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The mixed bag of ‘motherhood’ and post-partum depression

Motherhood has personally been a teaching journey, full of discovery, all wrapped in a rollercoaster series of emotions spanning over the last two years. It was December 2013, that we found out that we were expecting our first child. I was over the moon, excited. If there were two things I ever wanted in this life, was the love of my life and my own little family. In my mind, there were sounds of cooing and laughter and a toy-littered home, ever absent were the sleepless nights and the life-altering physiological changes. Changes, that I thought I would never recover or adjust to.

Before you continue to read, please be warned, that this could be a “trigger” post for some of you. Especially those with post-partum depression/depression.

One month before my due date, we moved from a quaint location near downtown Houston to an apartment near work. It was a holding pattern until our house in Humble was being completed. Two weeks before Natalie was born, I suddenly felt sad. I thought it was because I had built an emotional connection to our previous home, it was where we got engaged, and carried our unborn child to full-term. I was having withdrawals and went into a ‘mourning’ phase.

Then I thought well maybe, this isn’t what I wanted: my life had already changed: we had moved from a place I had grown to love: and now I am about to responsible for every aspect of a human life, and I felt immense guilt for feeling regret.

Every expectant mother reads about the preparations, signs and signals of imminent birth, and the good ol’ Braxton hicks, so every twinge and tug caused me to evaluate if it was just ligament pulling or actual contractions. About five days before Natalie’s birth, I started to have painful however very irregular contractions. We timed them each night (around midnight) and thought it would be best to call the nurse’s line and give an update. Both times they recommended we go in and get evaluated, so we did and both times got returned home, with some Tylenol PM to ‘get some rest’. HA, that was the biggest joke ever. I was beyond exhausted and so was Robert after about 72 hours of my irregular contractions.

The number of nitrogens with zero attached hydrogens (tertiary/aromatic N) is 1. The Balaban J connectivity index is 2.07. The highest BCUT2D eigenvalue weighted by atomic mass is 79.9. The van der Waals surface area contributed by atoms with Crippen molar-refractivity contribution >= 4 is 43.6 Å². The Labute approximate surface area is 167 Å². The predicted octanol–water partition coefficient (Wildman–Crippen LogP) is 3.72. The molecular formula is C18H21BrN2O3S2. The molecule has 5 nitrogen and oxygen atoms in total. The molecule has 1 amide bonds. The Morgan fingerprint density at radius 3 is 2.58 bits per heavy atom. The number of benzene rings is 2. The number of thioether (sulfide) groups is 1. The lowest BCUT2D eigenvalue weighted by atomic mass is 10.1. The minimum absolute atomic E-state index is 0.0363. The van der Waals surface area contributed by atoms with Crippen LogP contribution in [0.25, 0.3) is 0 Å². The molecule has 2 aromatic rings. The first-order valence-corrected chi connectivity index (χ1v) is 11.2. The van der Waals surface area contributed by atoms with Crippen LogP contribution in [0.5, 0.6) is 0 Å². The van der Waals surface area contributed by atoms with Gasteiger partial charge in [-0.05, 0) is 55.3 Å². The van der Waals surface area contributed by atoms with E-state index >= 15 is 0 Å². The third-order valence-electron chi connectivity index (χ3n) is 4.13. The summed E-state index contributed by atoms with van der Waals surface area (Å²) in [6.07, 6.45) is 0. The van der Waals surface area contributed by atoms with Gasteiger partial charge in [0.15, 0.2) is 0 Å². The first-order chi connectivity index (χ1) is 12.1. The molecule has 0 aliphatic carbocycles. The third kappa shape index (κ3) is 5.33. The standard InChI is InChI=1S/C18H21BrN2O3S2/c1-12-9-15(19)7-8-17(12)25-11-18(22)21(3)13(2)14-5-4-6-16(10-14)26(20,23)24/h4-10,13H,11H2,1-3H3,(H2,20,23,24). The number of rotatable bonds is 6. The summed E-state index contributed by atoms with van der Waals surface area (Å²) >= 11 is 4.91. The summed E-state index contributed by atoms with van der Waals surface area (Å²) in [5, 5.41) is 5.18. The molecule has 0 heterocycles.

The third time is always the charm, right. I swore to Robert that I would not go back to the hospital until the baby was already crowning. It took some pretty hard convincing to back the third time.

By this time, my body was already exhausted. Demerol was first, and some morphine, and I could hear the angels sing. I fell asleep finally. Then the epidural was ordered and finally it came time to push. I pushed for three hours, and nothing – only a fever. The attending physician told my hubby that we’ve got to do something. It was as if he was asking Robert on what he wanted to do next! Anyway, we had Natalie 15 minutes after being rolled into the OR. 8 pounds 2 ounces August 10, 2013, 11:19 p.m. She had wonderful round cheeks, something I felt she might have after seeing 3D ultrasounds of her face. She was every bit of perfect.

The days and months that followed were some of the darkest. It took about 3 months to get ‘used’ to Natalie and the fact that she was mine. Crying, her not so much. It was me, I bawled for days and days in the shower, on my morning walks with her. I felt completely different, and not in a good way. I had lost myself. I could not find me, I could not undo the previous nine months.

I lost all my pregnancy weight (about 45 lbs) within 2 weeks, and was 10-15 lbs below my pre-pregnancy weight. But the cesarean was traumatic and post-healing was a long journey back, as I was broken in body and spirit. I felt extremely cold, I wore socks, sweaters, pajamas, and a house coat all day in Houston’s hottest month. I would forget to eat breakfast, or I had no appetite.